GREENSBORO - The White House has agreed to allow the commission investigating the September 11 attacks to review thousands of pages of foreign policy and counter-terrorism documents from former President Bill Clinton's administration.

The Democratic leader of the House of Representatives, Nancy Pelosi, and other administration critics seized on the Clinton papers as evidence that Bush is not fully cooperating with the commission's investigation.

White House spokesman Scott McClellan rejected that charge as "simply ridiculous," and said commission staff would be allowed to review the Clinton papers at the National Archives on Monday.

Bruce Lindsey, an attorney for the former president, told the 9/11 commission in February that he believed not all the documents sent up by the Clinton Library had been turned over to the commission by the Bush administration.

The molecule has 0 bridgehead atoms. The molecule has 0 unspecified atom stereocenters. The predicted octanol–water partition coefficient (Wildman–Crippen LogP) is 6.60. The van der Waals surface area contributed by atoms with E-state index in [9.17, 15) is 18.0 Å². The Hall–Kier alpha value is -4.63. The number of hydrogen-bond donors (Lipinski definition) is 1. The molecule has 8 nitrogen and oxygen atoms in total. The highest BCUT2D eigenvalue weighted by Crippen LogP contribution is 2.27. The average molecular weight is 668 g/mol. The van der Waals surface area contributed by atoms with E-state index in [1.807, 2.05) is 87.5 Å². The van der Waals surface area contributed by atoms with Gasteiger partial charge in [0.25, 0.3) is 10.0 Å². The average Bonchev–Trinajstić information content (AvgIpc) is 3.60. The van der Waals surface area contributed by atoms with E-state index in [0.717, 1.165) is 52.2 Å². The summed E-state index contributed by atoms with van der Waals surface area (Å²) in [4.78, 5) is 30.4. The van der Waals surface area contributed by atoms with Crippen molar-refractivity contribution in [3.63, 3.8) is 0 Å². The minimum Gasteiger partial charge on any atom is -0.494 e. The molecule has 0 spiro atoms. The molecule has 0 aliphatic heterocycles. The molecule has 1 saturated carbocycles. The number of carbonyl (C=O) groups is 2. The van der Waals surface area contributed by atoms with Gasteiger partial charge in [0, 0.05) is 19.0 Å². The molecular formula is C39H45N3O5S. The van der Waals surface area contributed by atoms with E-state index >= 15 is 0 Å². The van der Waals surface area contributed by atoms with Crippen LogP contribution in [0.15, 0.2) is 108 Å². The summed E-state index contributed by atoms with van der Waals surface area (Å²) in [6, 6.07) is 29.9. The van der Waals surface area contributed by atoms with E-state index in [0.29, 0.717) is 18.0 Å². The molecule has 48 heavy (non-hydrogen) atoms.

Presidential libraries are under the purview of the National Archives and Records Administration.

"We've made arrangements so they (the commission's staff) can go over to the archives and review those documents," McClellan told reporters travelling with US President George W Bush in Greensboro, Georgia.

Commission spokesman Al Felzenberg welcomed the decision. He said the panel relayed Lindsey's concerns to the White House.

"We said that we want to know that all of the material we requested is in our possession," Felzenberg said. "Some of it may have been duplicative and some of it may have been stuff that we did not request and don't think we need."

Under pressure from Democrats and some fellow Republicans, Bush reversed course earlier this week and agreed to let his national security adviser, Condoleezza Rice, give sworn public testimony before the Sept 11 commission.

But Pelosi said the administration's failure "to provide the commission with the Clinton administration's documents is not consistent with the president's promise of cooperation."

"The White House must immediately stop stalling and it must release these critical documents to the commission without further delay," Pelosi added.

McClellan shot back: "We have been fully responsive to the commission's request and any allegation to the contrary is simply ridiculous."


Herald Feature: September 11

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